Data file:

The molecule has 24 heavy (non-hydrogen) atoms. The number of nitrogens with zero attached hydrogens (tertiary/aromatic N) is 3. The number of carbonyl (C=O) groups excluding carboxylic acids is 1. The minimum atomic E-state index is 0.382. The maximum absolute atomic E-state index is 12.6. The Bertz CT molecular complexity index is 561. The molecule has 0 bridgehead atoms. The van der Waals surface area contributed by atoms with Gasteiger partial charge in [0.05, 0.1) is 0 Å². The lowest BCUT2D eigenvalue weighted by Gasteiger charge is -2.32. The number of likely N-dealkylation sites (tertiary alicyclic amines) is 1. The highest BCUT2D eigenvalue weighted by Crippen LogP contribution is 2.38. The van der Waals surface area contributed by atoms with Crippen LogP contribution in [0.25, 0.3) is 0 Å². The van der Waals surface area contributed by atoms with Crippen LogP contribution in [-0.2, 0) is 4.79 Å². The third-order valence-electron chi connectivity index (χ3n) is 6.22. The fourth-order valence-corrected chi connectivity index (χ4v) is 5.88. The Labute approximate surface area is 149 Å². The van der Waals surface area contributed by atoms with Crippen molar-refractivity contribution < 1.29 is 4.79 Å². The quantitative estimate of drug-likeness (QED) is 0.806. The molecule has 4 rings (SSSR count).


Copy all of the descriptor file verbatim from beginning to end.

The molecule has 24 heavy (non-hydrogen) atoms. The number of nitrogens with zero attached hydrogens (tertiary/aromatic N) is 3. The number of carbonyl (C=O) groups excluding carboxylic acids is 1. The minimum atomic E-state index is 0.382. The maximum absolute atomic E-state index is 12.6. The Bertz CT molecular complexity index is 561. The molecule has 0 bridgehead atoms. The van der Waals surface area contributed by atoms with Gasteiger partial charge in [0.05, 0.1) is 0 Å². The lowest BCUT2D eigenvalue weighted by Gasteiger charge is -2.32. The number of likely N-dealkylation sites (tertiary alicyclic amines) is 1. The highest BCUT2D eigenvalue weighted by Crippen LogP contribution is 2.38. The van der Waals surface area contributed by atoms with Crippen LogP contribution in [0.25, 0.3) is 0 Å². The van der Waals surface area contributed by atoms with Crippen LogP contribution in [-0.2, 0) is 4.79 Å². The third-order valence-electron chi connectivity index (χ3n) is 6.22. The fourth-order valence-corrected chi connectivity index (χ4v) is 5.88. The Labute approximate surface area is 149 Å². The van der Waals surface area contributed by atoms with Crippen molar-refractivity contribution < 1.29 is 4.79 Å². The quantitative estimate of drug-likeness (QED) is 0.806. The molecule has 4 rings (SSSR count).